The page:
Tuesday, 19 March 2013


“Murdering girls is still sometimes believed to be a wiser course than raising them," says a mother who poisoned her second female child.
According to Gendercide Watch, the low status accorded to women in most parts of the world is “the most brutal and destructive manifestation of the anti-female bias that pervades patriarchal societies.”  
In India, data from 2001 vs 2011 shows Kerala has the highest sex ratio at 1,084 females for every 1000 males but Haryana has the lowest sex ratio among states at 877 females for every 1000 males and Daman & Diu has the lowest among all states and territories at 618 females for every 1000 males.
In China, the ratio of male vs female showed three consecutive falls in more than 30 years at 199.5 males to 100 females in 2009, 117.9 males to 100 females in 2010 and 117.8 males to 100 females in 2011.
I can go on and on about statistics and trends but what do they really amount to? What do they say or imply? It simple. It’s as the Gendercide watch put it – it’s the low status accorded to women in a very patriarchal society. Women are expected to tend to the home, serve food to the family while the man of the house supposedly toils to provide food on the table and education for the children. So the female child is sacrificed because having one is more burdensome for many reasons.
Even in this modern day and age, there is no denying that most societies, even in very developed countries like the United States or United Kingdom, the patriarchal system exists though not to the degree as India or China where female infanticide is in shocking numbers because of the strong preference for male children.
Admittedly this strong preference for male children is a compelling factor that contributes to the problem of female infanticide.  Economic considerations such as dowry payments, the belief that the son has a greater earning potential, and the increased accessibility of ultrasound scans have also contributed to the growing number of sex-selective abortions.  It is estimated that annually half a million girls are victims of female infanticide.
In India, as a family gets wealthier, it is unwilling to part with its wealth when daughters are married off because of the dowry system that prevails despite its prohibition by law. In China, the one-child policy has aggravated the disparity between male and female since the birth of a daughter would mean having to dispense with having a son.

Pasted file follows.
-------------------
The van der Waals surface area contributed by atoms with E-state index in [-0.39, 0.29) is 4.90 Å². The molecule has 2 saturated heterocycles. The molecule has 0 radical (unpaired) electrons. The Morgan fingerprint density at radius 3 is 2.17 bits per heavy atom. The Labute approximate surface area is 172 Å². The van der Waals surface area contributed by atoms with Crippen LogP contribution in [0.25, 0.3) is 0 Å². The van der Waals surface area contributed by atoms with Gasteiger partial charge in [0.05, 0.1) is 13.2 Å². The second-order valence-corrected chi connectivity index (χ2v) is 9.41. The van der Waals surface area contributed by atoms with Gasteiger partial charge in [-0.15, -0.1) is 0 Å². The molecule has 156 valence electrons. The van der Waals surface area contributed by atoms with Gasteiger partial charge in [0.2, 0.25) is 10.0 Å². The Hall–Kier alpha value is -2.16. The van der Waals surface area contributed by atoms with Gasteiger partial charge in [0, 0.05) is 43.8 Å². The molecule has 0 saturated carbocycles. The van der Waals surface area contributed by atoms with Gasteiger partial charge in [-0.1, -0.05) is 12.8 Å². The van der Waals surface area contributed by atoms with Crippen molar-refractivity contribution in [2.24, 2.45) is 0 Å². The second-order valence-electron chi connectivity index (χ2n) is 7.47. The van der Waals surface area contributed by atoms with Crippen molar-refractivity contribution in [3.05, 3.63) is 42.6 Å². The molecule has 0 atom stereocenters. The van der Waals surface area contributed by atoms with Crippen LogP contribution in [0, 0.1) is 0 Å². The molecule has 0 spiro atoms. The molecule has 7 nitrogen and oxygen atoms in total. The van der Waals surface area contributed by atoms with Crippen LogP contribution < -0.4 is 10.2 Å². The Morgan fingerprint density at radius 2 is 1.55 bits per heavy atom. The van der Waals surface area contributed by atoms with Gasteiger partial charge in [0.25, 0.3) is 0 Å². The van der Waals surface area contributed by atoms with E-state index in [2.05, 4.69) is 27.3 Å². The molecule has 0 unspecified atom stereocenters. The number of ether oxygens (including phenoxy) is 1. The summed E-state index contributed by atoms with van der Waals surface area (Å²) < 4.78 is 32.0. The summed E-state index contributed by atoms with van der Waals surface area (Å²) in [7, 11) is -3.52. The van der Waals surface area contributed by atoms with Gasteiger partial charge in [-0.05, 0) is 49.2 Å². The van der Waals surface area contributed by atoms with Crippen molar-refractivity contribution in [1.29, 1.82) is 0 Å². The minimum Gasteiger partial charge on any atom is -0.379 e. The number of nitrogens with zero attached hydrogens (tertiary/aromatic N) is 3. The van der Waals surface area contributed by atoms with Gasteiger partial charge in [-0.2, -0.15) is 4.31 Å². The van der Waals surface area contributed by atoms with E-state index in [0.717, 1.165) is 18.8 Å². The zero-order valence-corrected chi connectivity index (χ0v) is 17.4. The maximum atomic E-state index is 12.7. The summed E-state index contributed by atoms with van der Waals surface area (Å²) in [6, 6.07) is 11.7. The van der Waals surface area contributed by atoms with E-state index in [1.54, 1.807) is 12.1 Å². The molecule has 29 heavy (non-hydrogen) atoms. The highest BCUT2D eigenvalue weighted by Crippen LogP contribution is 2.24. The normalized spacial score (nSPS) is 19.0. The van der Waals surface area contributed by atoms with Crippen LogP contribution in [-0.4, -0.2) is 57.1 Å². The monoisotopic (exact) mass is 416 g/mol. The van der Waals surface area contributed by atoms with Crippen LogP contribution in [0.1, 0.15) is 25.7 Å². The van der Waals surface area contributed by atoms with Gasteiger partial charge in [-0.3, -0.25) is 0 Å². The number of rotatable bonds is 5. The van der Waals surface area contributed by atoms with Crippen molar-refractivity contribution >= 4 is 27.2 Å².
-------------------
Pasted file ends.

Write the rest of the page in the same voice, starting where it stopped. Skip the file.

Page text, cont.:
The continuous trend of decreasing number of females may lead to consequences that can cross boarders if the gap between the male and female ratio continues to widen. It can lead to human trafficking, female slavery and a host of other crimes against women as the need to match the number of males in certain areas can no longer be met locally. Since female children are either aborted or abandoned and never declared, this also creates a social problem as the number of unregistered births grows. They will be unable to claim health or government benefits as they are legally non-existent.  
In 2008 alone, India recorded 6.4 million legal abortions. The unrecorded abortions cannot be estimated. But while the law provides for a maximum punishment of three years in prison and a fine of 10,000 rupees, doctors involved in illegal abortions were fined a measly 1,000 rupees.    
Is it much worse in China? Though the Chinese government has denied that female infanticide was contributory to the widening gap between male and female ratio, statistics indicate otherwise. Zhejiang's birth gender ratio in 2010 was 118.13 males for every 100 females with 30,000 more boys born than girls every year.  In some places, the gap is even wider at 130 males to 100 females.
If the trend continues, by 2020, Indian and Chinese men will have to find wives outside their regions. This can lead to various complications when other factors like cultural differences, religion, economic and social status come into play.
Katherine Tranter stated in her article that “according to China’s National Population and Family Planning Commission, female trafficking, illegal marriages, and prostitution are rampant in areas that have excess numbers of men. Studies conducted in India and China  also found that crime levels have risen as sex ratios have become more distorted.”  
This is further confirmed by Gendercide Watch stating that kidnapping and slave-trading of women have increased. There are regular reports of women being abducted in such places as northern Vietnam to “feed the demand in China." (Jonathan Manthorpe, "China battles slave trading in women: Female infanticide fuels a brisk trade in wives," The Vancouver Sun, January 11, 1999.).
Solutions to eliminate the pervasive problem of female infanticide require political will. There has to be a change in the belief that having a female child is the “wrong sex.”  Media and government play a major role in promoting change in the perception of females. Gender equality should be strongly emphasized. Law enforcers should never be tolerant of violations against gender-based crimes and should have strict regulations enforced to protect the rights of each individual regardless of gender. This includes the drive against trafficking of females.
All these solutions are common proposals openly campaigned by many organized groups. But the reality is that the problem has long been in existence and its immediate solution cannot be achieved short-term without political will. What is significant is that with the growing number of concerned civic groups and the presence of technology to provide broader reach, the path to reaching its realization is another step closer.
We should never forget that being female is not being born the “wrong sex.”
It is our equal right to have a life in this world and no one has the right to ever take that away from us.

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